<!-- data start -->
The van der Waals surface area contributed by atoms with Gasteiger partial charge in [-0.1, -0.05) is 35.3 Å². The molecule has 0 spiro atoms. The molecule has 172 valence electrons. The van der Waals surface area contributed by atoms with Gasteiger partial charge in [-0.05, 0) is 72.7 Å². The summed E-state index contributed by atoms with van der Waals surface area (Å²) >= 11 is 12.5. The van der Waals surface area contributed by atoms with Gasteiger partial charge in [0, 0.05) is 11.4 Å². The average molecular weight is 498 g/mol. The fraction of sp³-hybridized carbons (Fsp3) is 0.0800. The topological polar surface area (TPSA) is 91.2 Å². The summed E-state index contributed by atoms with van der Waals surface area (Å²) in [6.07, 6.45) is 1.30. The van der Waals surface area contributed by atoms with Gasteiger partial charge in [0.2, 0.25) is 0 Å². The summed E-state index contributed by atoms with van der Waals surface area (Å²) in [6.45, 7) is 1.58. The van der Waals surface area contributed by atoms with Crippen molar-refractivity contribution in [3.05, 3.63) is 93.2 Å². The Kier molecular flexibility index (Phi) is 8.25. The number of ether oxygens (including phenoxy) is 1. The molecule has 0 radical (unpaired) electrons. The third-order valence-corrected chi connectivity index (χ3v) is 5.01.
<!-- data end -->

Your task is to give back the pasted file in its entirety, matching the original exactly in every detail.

The van der Waals surface area contributed by atoms with Gasteiger partial charge in [-0.1, -0.05) is 35.3 Å². The molecule has 0 spiro atoms. The molecule has 172 valence electrons. The van der Waals surface area contributed by atoms with Gasteiger partial charge in [-0.05, 0) is 72.7 Å². The summed E-state index contributed by atoms with van der Waals surface area (Å²) >= 11 is 12.5. The van der Waals surface area contributed by atoms with Gasteiger partial charge in [0, 0.05) is 11.4 Å². The average molecular weight is 498 g/mol. The fraction of sp³-hybridized carbons (Fsp3) is 0.0800. The topological polar surface area (TPSA) is 91.2 Å². The summed E-state index contributed by atoms with van der Waals surface area (Å²) in [6.07, 6.45) is 1.30. The van der Waals surface area contributed by atoms with Gasteiger partial charge in [0.2, 0.25) is 0 Å². The summed E-state index contributed by atoms with van der Waals surface area (Å²) in [6.45, 7) is 1.58. The van der Waals surface area contributed by atoms with Crippen molar-refractivity contribution in [3.05, 3.63) is 93.2 Å². The Kier molecular flexibility index (Phi) is 8.25. The number of ether oxygens (including phenoxy) is 1. The molecule has 0 radical (unpaired) electrons. The third-order valence-corrected chi connectivity index (χ3v) is 5.01.